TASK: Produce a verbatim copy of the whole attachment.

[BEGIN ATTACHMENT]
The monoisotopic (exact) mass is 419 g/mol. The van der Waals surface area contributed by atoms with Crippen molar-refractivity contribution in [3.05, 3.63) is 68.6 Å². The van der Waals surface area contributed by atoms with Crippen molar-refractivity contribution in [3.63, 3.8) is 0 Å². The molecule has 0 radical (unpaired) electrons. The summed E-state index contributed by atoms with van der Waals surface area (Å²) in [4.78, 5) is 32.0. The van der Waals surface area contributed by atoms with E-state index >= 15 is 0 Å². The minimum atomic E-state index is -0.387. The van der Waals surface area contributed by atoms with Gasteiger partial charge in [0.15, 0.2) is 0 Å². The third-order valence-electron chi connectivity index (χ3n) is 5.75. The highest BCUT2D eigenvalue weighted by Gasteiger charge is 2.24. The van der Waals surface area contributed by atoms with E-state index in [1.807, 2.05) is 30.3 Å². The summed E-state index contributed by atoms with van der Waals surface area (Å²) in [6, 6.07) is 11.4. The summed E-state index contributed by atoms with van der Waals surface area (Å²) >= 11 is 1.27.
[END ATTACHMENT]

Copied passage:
The monoisotopic (exact) mass is 419 g/mol. The van der Waals surface area contributed by atoms with Crippen molar-refractivity contribution in [3.05, 3.63) is 68.6 Å². The van der Waals surface area contributed by atoms with Crippen molar-refractivity contribution in [3.63, 3.8) is 0 Å². The molecule has 0 radical (unpaired) electrons. The summed E-state index contributed by atoms with van der Waals surface area (Å²) in [4.78, 5) is 32.0. The van der Waals surface area contributed by atoms with E-state index >= 15 is 0 Å². The minimum atomic E-state index is -0.387. The van der Waals surface area contributed by atoms with Gasteiger partial charge in [0.15, 0.2) is 0 Å². The third-order valence-electron chi connectivity index (χ3n) is 5.75. The highest BCUT2D eigenvalue weighted by Gasteiger charge is 2.24. The van der Waals surface area contributed by atoms with E-state index in [1.807, 2.05) is 30.3 Å². The summed E-state index contributed by atoms with van der Waals surface area (Å²) in [6, 6.07) is 11.4. The summed E-state index contributed by atoms with van der Waals surface area (Å²) >= 11 is 1.27.